Incident takes place at a time when that Mexican peninsula is a theater of war among Cuban-American drug traffickers handling the lucrative business of illegal emigration
BY JEAN-GUY ALLARD—Granma International staff writer
The mysterious incident that recalls the large-scale trafficking operations attributed to the CIA in the 80s, came at a time of bloody warfare among Cuban-American drug traffickers who have taken over the lucrative business of the illegal emigration of Cubans in Yucatan. The wave of violence, apparent for some months, reached an alarming level the same weekend of the air crash with the murder of another émigré Cuban in a well known public place in the tourist complex.
Press agencies in Cancun and Mexico report how the luxury Gulf Stream II was bought in August from a New York company owned by one William Achenbaum by a Florida company called Donna Blue Aircraft run by two Brazilians, Joao Luiz Malago and Eduardo Dias Guimaraes.
Achenbaum’s employees refused to answer questions. Malago and Dias Guimaraes said that they had sold the plane on September 16 to two Florida pilots, Clyde O’Connor and Greg Smith, who paid them – it is not known how – two million dollars in cash.
The Federal Aviation Administration is now saying that it was never informed of the sale and that, in consequence, never dispatched any certificate. O’Connor’s company, Execstar Aviation of Fort Lauderdale, is not answering the telephone, according to the Miami press.
Two days after the purchase, the aircraft left Fort Lauderdale, Florida for Cancun, Mexico and then for the José María Córdoba aiport in Río Negro, Colombia, 40 kilometers from Medellín, the heartland of Colombian traffickers, from where it returned to Cancun.
The same jet appears on the 2003-2005 list of CIA secret flights established by a European Union commission given the intense traffic of aircraft handled by the U.S. intelligence agency for transferring prisoners, often illegally kidnapped, via various compliant countries.
However, the Mexican ¡Por Esto! daily affirmed in its September 29 edition that the CIA used the plane on four occasions in recent months.
The national press notes that all files relating to the powerful jet were blocked in the Cancun Airport information system by the airport authorities themselves.
In the midst of contradictory reports, it was stated that the pilot, a Mexican by the name of Edick Muñoz Sánchez, had been transferred to the capital for interrogation.
But ¡Por Esto! revealed on September 30 that “Edick or Eric Muñoz Sánchez was not known to the Association of Aviation Pilots (ASPA) or to various flying schools in Mexico City.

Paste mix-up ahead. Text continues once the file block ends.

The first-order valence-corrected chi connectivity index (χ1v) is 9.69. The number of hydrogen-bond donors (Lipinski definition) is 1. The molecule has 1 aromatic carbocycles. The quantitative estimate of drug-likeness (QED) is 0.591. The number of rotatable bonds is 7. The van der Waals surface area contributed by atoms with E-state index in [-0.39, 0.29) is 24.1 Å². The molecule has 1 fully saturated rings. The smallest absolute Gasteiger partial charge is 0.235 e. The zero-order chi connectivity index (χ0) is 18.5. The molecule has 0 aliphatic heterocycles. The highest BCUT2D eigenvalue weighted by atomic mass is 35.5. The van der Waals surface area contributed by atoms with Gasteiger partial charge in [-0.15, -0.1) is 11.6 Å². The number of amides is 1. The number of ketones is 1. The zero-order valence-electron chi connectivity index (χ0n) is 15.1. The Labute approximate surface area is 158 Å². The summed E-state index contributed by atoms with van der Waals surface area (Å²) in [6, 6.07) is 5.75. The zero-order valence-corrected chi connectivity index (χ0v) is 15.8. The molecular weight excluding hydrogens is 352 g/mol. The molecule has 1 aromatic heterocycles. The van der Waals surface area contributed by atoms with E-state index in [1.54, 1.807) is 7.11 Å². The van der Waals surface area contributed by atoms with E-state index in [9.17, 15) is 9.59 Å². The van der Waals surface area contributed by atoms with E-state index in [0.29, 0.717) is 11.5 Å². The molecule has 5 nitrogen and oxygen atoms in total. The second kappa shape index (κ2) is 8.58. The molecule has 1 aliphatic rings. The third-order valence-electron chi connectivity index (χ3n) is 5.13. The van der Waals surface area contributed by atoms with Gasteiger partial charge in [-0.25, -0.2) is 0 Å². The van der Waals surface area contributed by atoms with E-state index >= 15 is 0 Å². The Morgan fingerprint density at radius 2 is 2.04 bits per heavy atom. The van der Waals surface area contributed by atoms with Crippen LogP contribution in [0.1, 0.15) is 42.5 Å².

The journalist, known for his investigations, noted:
Meanwhile, two other crew members from the plane, a man and a woman, managed to escape from the location of the accident in a truck stolen in Cancun and which reappeared some few hours later in Mérida.
The incident illustrates the level of drug trafficking in that part of the Yucatan Peninsula with the complicity of Miami Mafiosi who, for a few years now, have been using Cancun as a playing field.
It is not by chance that the accomplices of Luis Posada Carriles selected Isla Mujeres, in the vicinity of Cancun, for rescuing the international terrorist, a fugitive from Venezuelan justice.
The Grumman’s forced landing in a forested area of Yucatan in circumstances still to be clarified, occurred hours after the execution of a criminal of Cuban origin in right in the middle of the Cancun hotel area. The man, Maximiliano Rey Mota, aged 43 was linked to the Cuban mafia operating in Quintano Roo.
Rey Mota was killed with a single R-15 bullet in the presence of his partner in the Coral Negro handicrafts complex.
A number of aspects related to former killings in the peninsula point to members of the Cuban mafia operating in Miami. Cuban Americans recently murdered include Manuel ‘El Many’ Duarte Díaz, Luis Lázaro Lara Morejón, his friend María Elena Carrillo Sáenz, Jesús Aguilar Aguilar and Edwin Park Gómez.
The situation is so grave that Karen Martin, the US consul in Mérida in Yucatan suddenly materialized just hours after the last crime, seeking involvement in the investigation.
Karen Martin affirmed that her country is fully prepared to cooperate in order to clarify the eliminations.
While the Miami FBI has distinguished itself from the outset by its characteristic inertia in the face of activities of the Cuban-American mafia, the diplomat insisted that if it can be confirmed that these crimes are related to organized crime in the United States, her government would be prepared to cooperate in order to clarify the facts and punish the guilty.
Since January, 26 people have lost their lives in this wave of violence.